After early protests, Covid passes are barely controversial in France anymore, says Europe Editor James Mates
To anyone watching from Paris, the row consuming Boris Johnson’s government over the (very limited) introduction of Covid passports is pretty baffling.
They’ve had them here since June. They worked. And - so far at least – the land of Liberté Egalité and Fraternité has not been transformed into Nazi Germany.
Not only are the French sticking with what they call the Passe Sanitaire, they are extending it.
From Wednesday, anyone aged over-65 who has not had their booster jab will lose their right to enter restaurants, bars, cinemas or travel on planes and trains.
Within a month the same new rules will apply to anyone whose second jab was more than seven months ago.
Compared to the very mild restrictions being imposed in the UK, this sounds positively draconian.
Of course it has been controversial, of course the early days were marked by regular demonstrations against the new rules, but much of that controversy has faded as their effectiveness has become apparent.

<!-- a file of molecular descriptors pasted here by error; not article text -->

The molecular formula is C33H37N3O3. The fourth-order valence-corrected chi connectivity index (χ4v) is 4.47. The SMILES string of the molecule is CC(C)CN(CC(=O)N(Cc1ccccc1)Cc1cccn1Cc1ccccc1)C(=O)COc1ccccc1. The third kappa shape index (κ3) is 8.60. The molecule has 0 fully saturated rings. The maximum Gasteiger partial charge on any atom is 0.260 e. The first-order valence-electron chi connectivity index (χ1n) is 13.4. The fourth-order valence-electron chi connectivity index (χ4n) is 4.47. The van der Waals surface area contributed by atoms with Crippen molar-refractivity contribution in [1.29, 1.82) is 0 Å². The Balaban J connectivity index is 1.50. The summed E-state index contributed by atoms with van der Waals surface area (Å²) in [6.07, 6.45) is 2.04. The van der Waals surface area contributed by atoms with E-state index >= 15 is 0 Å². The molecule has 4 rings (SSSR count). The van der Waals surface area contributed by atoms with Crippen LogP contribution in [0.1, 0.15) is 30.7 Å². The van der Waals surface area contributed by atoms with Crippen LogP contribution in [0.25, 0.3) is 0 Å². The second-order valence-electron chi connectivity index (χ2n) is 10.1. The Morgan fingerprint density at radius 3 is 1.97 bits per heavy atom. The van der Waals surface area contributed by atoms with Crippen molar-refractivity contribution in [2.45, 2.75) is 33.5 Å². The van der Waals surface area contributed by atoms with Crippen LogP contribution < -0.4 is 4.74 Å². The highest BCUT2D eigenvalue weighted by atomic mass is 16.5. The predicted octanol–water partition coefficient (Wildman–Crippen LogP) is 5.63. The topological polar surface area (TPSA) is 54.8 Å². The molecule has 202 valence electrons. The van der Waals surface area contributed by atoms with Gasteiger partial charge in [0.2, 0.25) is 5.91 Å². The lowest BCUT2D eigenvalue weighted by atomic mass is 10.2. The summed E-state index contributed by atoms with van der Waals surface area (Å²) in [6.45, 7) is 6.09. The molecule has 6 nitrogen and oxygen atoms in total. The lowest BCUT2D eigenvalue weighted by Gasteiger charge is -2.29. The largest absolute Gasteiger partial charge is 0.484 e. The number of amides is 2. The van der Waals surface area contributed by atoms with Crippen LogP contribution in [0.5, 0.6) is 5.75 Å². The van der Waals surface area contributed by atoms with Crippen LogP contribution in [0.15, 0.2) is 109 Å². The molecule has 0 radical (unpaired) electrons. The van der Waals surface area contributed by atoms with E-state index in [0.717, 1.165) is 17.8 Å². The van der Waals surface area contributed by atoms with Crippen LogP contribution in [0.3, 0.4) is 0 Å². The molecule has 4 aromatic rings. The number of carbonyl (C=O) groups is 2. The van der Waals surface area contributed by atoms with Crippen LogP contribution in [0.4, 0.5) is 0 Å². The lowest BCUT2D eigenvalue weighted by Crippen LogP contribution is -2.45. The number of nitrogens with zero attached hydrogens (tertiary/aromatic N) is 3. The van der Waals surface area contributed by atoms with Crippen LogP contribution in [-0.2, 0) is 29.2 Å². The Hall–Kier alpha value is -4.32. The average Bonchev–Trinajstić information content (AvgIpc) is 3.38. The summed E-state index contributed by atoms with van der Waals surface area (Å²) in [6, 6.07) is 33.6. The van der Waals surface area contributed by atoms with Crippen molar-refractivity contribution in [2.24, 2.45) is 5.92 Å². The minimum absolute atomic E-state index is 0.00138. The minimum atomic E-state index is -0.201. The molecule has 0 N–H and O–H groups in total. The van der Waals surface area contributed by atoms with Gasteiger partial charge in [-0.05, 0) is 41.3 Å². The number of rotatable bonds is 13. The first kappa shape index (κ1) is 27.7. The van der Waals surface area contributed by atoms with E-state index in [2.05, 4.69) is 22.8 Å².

France went from well below the European average in first and second jabs, to near the top. The booster programme was in the doldrums until the recent amendments to the rules were announced – now more than 95% of the over-65s have had their third dose.
And France is far from being the only country to impose these requirements. Denmark was the first, Italy, Germany and others have followed suit.
Life in Europe involves keeping your QR code easy to hand on your phone because you are going to be asked for it many times a day.
For those who must do the checking, the burden is relatively small – an easily downloadable app on a smartphone or tablet scans a QR code and immediately declares it valid or otherwise.
The penalties for non-compliance fall heaviest on businesses.
In France the fine for an individual found in an indoor setting without a Passe Sanitaire is €135, but a whopping €1,500 for the owner of the establishment.
Some feel it has damaged business as they turn away potential - unvaccinated – customers. But against that, the knowledge that everyone around them will be fully jabbed may be encouraging some to go out who would otherwise stay home.
The debate here will continue, but the direction of travel on making life tricky for the unvaccinated is unlikely to change.
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